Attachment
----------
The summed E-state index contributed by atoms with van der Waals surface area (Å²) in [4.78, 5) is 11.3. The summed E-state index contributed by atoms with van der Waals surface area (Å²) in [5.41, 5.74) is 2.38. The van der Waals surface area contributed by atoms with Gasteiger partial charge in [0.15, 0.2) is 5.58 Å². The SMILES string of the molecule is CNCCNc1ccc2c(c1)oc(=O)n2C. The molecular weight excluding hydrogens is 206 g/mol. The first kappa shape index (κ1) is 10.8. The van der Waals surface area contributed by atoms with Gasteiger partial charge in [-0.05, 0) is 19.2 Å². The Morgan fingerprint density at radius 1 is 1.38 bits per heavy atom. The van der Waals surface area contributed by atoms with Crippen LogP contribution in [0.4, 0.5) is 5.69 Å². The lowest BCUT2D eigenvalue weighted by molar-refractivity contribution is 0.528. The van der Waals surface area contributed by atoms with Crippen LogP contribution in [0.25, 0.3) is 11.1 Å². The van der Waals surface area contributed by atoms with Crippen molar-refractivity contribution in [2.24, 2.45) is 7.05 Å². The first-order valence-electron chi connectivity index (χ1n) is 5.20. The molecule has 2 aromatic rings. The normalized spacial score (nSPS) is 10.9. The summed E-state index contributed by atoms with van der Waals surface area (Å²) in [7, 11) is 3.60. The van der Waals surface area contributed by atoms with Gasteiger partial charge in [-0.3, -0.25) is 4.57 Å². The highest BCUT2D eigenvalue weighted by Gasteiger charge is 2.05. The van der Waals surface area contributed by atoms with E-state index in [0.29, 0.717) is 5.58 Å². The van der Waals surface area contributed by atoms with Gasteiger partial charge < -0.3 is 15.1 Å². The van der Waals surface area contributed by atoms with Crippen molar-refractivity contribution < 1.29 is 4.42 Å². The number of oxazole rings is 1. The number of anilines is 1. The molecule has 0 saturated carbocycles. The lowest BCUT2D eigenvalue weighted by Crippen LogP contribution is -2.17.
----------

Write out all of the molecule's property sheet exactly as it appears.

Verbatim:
The summed E-state index contributed by atoms with van der Waals surface area (Å²) in [4.78, 5) is 11.3. The summed E-state index contributed by atoms with van der Waals surface area (Å²) in [5.41, 5.74) is 2.38. The van der Waals surface area contributed by atoms with Gasteiger partial charge in [0.15, 0.2) is 5.58 Å². The SMILES string of the molecule is CNCCNc1ccc2c(c1)oc(=O)n2C. The molecular weight excluding hydrogens is 206 g/mol. The first kappa shape index (κ1) is 10.8. The van der Waals surface area contributed by atoms with Gasteiger partial charge in [-0.05, 0) is 19.2 Å². The Morgan fingerprint density at radius 1 is 1.38 bits per heavy atom. The van der Waals surface area contributed by atoms with Crippen LogP contribution in [0.4, 0.5) is 5.69 Å². The lowest BCUT2D eigenvalue weighted by molar-refractivity contribution is 0.528. The van der Waals surface area contributed by atoms with Crippen LogP contribution in [0.25, 0.3) is 11.1 Å². The van der Waals surface area contributed by atoms with Crippen molar-refractivity contribution in [2.24, 2.45) is 7.05 Å². The first-order valence-electron chi connectivity index (χ1n) is 5.20. The molecule has 2 aromatic rings. The normalized spacial score (nSPS) is 10.9. The summed E-state index contributed by atoms with van der Waals surface area (Å²) in [7, 11) is 3.60. The van der Waals surface area contributed by atoms with Gasteiger partial charge in [-0.3, -0.25) is 4.57 Å². The highest BCUT2D eigenvalue weighted by Gasteiger charge is 2.05. The van der Waals surface area contributed by atoms with E-state index in [0.29, 0.717) is 5.58 Å². The van der Waals surface area contributed by atoms with Gasteiger partial charge < -0.3 is 15.1 Å². The van der Waals surface area contributed by atoms with Crippen molar-refractivity contribution < 1.29 is 4.42 Å². The number of oxazole rings is 1. The number of anilines is 1. The molecule has 0 saturated carbocycles. The lowest BCUT2D eigenvalue weighted by Crippen LogP contribution is -2.17.